The brain’s tender tissue makes this all-important organ an easy one to damage. Neurosurgeons tackle the tremendous task of patching up brains when an injury or illness presents a neurological problem. Because these surgeons deal with such a sensitive organ, the ramifications of mistakes are serious. In providing their care, practicing neurosurgeons take on an array of tasks.
Before neurosurgeons can perform their magic in operating rooms, they must determine their patients' problems. These medical professionals diagnose conditions of the brain and spinal cord by evaluating test results, including reading CT scans or MRIs to take peeks into their patients’ bodies before these individuals go under the knife.
Create Care Plan
Once neurosurgeons determine what issues their patients are suffering from, they must design treatment plans. To do this, they must use their expertise to determine how to best remedy the medical issue. After deciding upon a course of action – or devising a couple options – neurosurgeons must present their medical opinions to the patients and seek their approval to proceed.
Though operating is the job duty for which this occupation gets its name, it only represents a small part of what neurosurgeons actually do. Only after diagnosing and careful planning do neurosurgeons actually step into the operating room and perform the surgeries for which they were so carefully trained. Because of their complex nature, however, surgeries to the brain and spinal cord can be very long and taxing.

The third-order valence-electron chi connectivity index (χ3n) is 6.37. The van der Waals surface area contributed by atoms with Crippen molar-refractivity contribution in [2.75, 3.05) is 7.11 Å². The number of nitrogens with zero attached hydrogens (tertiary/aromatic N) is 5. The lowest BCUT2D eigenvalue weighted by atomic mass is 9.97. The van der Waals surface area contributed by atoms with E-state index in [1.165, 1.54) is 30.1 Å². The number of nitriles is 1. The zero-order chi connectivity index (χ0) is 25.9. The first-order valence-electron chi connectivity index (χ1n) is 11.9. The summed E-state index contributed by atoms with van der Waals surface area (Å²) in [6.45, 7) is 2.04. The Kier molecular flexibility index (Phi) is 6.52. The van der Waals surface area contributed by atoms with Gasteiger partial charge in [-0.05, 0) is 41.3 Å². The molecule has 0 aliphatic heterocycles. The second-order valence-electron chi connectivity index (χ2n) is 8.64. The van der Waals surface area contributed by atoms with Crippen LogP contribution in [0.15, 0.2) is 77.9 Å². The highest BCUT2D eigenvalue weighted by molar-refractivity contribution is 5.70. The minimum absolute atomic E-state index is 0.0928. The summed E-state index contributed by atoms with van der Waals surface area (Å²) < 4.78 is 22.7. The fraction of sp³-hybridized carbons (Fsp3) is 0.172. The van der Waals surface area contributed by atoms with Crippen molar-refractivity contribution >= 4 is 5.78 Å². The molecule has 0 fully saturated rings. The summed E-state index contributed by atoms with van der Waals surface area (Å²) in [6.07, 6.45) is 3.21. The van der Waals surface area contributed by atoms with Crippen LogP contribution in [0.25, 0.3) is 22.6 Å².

Provide Pre- and Post- Operation Care
Though nurses take on many of the tedious patient-care duties that are necessary immediately before and after a surgery, neurosurgeons still need to check in on their patients in the pre- and post-operative wards. They must monitor these patients carefully pre-surgery to ensure that nothing has changed, and check up on them post-surgery to assess whether the surgical attempts at fixing the problem were successful or, instead, if additional treatment will be necessary.
Someone has to take on the task of training new neurosurgeons, and who better to teach the new crop of would-be doctors than someone with experience? Some neurosurgeons spend part or all of their days training doctoral candidates at medical colleges or teaching hospitals. These neurosurgeons may take a break from normal duties and teach full time, or teach for a portion of the day and perform their other duties during the remaining hours.
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